The Perfect Storm: Reducing Waiting Times in Emergency Departments and Diagnosing Heart Attacks by Jean M. Klingenberger, RN
Published On: October 8, 2009
Thanks to Guest Blogger, Legal Nurse Consultant Jean M. Klingenberger, MBA/MHA, BSN, RN, who took the time to write the following article. Legal Nurse Consultants (LNC) play an important role in personal injury and medical malpractice cases by reviewing and analyzing the client/patient’s medical records. Due to their extensive educational background and great practical experience in hospital and medical settings, LNC’s are able to review records and put together a comprehensive medical picture of the client’s case. This picture helps the lawyer deal with the medical issues and interact effectively with treating doctors, expert medical witnesses and the opinions of the medical witnesses hired by the opposing side.
The Perfect Storm:
Reducing Waiting Times in Emergency Departments and Diagnosing Heart Attacks
by Jean M. Klingenberger, MBA/MHA, BSN, RN of Aurora Nurse Consulting, PLLC
More than 1 million people per year in the US have heart attacks. Heart disease is the leading cause of death in both American men and women. Heart attacks, or myocardial infarctions, cause permanent damage to the heart muscle. “Myo” means muscle, “cardial” refers to the heart, and “infarction” means death of tissue caused by lack of blood supply. If the heart damage is extensive, one’s health and quality of life can be severely impaired since the heart pumps blood to the rest of the body.
The heart has a network of arteries in the heart wall that supplies blood and oxygen to the heart muscle, allowing the heart to continue to pump effectively. Build-up of plaque and other blood products, such as clots, can severely narrow or completely clog a coronary artery, cutting off the supply of blood to that area of the heart muscle. Without restoring the blood flow to that area, the affected heart muscle will die.
Medical treatment for acute myocardial infarctions (AMI) is aimed at returning this flow of blood by using medications and/or medical procedures. Time is critical in restoring this blood flow. The American College of Cardiology and the American Heart Association joint guidelines for AMI care state that the goal for treatment is 90 minutes from time of patient presentation (to emergency department) to the medical procedure (angioplasty). For health care organizations using “clot-busting” medication, that time is narrowed to 30 minutes from time of patient presentation to giving the clot-busting medication.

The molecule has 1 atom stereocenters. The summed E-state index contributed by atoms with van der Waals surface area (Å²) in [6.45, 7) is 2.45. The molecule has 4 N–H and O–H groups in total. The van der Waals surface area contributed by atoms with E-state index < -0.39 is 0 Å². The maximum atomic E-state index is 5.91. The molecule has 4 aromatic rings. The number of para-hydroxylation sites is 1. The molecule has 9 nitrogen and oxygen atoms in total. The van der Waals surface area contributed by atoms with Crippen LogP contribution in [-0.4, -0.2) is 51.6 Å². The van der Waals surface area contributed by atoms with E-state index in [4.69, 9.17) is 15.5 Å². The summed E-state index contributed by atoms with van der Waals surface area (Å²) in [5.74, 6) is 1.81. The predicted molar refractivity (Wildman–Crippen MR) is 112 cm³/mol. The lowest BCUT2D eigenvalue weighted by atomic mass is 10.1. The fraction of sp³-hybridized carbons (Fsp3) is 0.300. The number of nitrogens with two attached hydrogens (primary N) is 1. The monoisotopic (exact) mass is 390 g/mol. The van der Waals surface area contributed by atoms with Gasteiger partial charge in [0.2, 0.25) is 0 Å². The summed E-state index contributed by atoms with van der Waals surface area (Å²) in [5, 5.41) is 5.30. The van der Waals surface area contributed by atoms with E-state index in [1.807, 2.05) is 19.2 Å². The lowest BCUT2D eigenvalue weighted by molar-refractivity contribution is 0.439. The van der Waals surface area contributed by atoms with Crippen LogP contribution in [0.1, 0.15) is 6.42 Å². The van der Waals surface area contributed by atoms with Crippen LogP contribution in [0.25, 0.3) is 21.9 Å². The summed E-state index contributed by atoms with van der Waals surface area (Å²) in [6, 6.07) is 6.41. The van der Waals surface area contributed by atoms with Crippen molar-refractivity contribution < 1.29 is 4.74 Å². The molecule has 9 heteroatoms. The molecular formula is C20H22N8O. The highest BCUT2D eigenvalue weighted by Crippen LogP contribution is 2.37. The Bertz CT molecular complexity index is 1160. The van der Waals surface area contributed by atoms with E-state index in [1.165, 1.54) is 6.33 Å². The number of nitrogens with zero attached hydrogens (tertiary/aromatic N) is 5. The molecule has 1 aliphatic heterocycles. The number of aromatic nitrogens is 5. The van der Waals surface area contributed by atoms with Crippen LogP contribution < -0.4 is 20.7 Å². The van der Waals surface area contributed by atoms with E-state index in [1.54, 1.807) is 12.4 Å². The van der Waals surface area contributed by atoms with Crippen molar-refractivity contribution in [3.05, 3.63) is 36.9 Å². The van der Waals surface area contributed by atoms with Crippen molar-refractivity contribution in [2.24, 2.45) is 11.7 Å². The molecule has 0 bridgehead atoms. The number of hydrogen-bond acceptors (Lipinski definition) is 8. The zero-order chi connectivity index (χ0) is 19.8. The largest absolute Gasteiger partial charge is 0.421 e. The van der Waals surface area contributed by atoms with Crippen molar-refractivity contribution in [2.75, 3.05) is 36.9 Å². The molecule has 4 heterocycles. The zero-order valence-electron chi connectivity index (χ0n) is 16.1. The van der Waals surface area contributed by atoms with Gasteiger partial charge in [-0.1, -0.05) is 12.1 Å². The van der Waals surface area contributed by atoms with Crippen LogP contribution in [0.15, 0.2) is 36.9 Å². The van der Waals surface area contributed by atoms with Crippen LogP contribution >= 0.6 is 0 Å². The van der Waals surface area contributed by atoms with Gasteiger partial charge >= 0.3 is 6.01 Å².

Recent estimates are that between 2 and 8% of AMI patients are erroneously sent home from emergency departments. How does this happen? One probable cause is that patients may not exhibit the classic symptoms of a heart attack. Typical symptoms of AMI include:
- Any abnormal sensation such as squeezing, pressure, burning, or pain in the center of the chest, which sometimes moves or radiates to the shoulder(s), neck, jaw, arms, or upper back;
- Shortness of breath;
- Palpitations (fluttering in chest);
However, a moderate percentage of people experience non-typical or “atypical” symptoms with or without the usual ones listed above. These atypical symptoms include:
- Faintness or lightheadedness;
- Nausea and vomiting;
- Abdominal pain.
It is people who present with these atypical symptoms that pose the highest risk of not being correctly diagnosed as having an AMI. Women under the age of 55, nonwhite persons, and those who reported shortness of breath as their main symptom were most likely to be discharged from an emergency department prior to the correct diagnosis of AMI.
Another possible cause may be emergency department sensitivity drift. Of all of the patients coming into emergency departments complaining of chest pain, only about 15% of them are actually having an AMI. This leads to a skepticism shown to patients presenting with chest pain, since roughly 85% are not having AMIs. Emergency department personnel are much more likely to drop everything and run for a gunshot wound patient than for a chest pain patient, even though the consequences of responding slowly in either case could be devastating.
Emergency departments have been pressured over the past few years to improve patient satisfaction and reduce waiting time. This has led to a tremendous amount of work being done across the country’s emergency departments to improve processes to move patients through in shorter periods of time. When factoring the complexity of diagnosing patients with atypical symptoms and efforts to improve work flow processes within emergency departments to reduce time, the result is missing the diagnosis of AMI.
Time gained for emergency department process improvement goals can result in some people dropping through the cracks and not receiving timely medical care to prevent losing heart muscle function. Loss of good heart pumping leads to less blood nourishment of all the organs in the body. Not only can this affect the way we feel physically, but can reduce our ability to perform our activities of daily living. This loss of ability can affect our families, jobs, and emotional well-being. Financially, the costs of impaired heart function can be substantial to pay for physicians, tests, and medications.
How do we weather this perfect storm? The best way is to know all of the typical and atypical symptoms of an AMI. Know that tests such as electrocardiograms (EKGs) and blood tests should be performed at least twice and compared to each other for change, indicating possible heart damage. This time frame should be no shorter than 4 or 5 hours. Insist on being heard by the emergency department staff. Patients often know when “something is not right,” and communicate that clearly. Being informed and being heard are keys to accurate diagnosis and effective care during a heart attack.
You can contact Ms. Klingenberger at firstname.lastname@example.org